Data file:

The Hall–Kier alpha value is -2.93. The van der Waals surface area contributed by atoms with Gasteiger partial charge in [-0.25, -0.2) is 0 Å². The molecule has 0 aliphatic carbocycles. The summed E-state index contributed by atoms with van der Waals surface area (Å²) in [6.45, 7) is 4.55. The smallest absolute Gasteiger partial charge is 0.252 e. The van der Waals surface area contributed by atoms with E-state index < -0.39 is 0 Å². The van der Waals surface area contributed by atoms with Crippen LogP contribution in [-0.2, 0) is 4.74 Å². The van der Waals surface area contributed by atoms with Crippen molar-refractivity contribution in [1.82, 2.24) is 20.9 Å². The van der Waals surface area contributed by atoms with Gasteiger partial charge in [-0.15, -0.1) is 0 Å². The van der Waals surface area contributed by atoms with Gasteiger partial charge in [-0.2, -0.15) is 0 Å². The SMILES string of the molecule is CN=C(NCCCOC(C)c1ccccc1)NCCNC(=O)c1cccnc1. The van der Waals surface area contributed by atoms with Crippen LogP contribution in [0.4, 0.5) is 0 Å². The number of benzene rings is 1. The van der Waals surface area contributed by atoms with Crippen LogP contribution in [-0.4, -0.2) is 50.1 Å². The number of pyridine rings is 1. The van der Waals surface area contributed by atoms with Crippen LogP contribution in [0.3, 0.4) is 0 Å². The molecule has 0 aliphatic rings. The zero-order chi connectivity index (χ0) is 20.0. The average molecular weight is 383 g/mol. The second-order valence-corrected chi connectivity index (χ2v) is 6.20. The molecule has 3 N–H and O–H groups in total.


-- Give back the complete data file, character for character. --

The Hall–Kier alpha value is -2.93. The van der Waals surface area contributed by atoms with Gasteiger partial charge in [-0.25, -0.2) is 0 Å². The molecule has 0 aliphatic carbocycles. The summed E-state index contributed by atoms with van der Waals surface area (Å²) in [6.45, 7) is 4.55. The smallest absolute Gasteiger partial charge is 0.252 e. The van der Waals surface area contributed by atoms with E-state index < -0.39 is 0 Å². The van der Waals surface area contributed by atoms with Crippen LogP contribution in [-0.2, 0) is 4.74 Å². The van der Waals surface area contributed by atoms with Crippen molar-refractivity contribution in [1.82, 2.24) is 20.9 Å². The van der Waals surface area contributed by atoms with Gasteiger partial charge in [-0.15, -0.1) is 0 Å². The van der Waals surface area contributed by atoms with Gasteiger partial charge in [-0.2, -0.15) is 0 Å². The SMILES string of the molecule is CN=C(NCCCOC(C)c1ccccc1)NCCNC(=O)c1cccnc1. The van der Waals surface area contributed by atoms with Crippen LogP contribution in [0.4, 0.5) is 0 Å². The number of benzene rings is 1. The van der Waals surface area contributed by atoms with Crippen LogP contribution in [-0.4, -0.2) is 50.1 Å². The number of pyridine rings is 1. The van der Waals surface area contributed by atoms with Crippen LogP contribution in [0.3, 0.4) is 0 Å². The molecule has 0 aliphatic rings. The zero-order chi connectivity index (χ0) is 20.0. The average molecular weight is 383 g/mol. The second-order valence-corrected chi connectivity index (χ2v) is 6.20. The molecule has 3 N–H and O–H groups in total.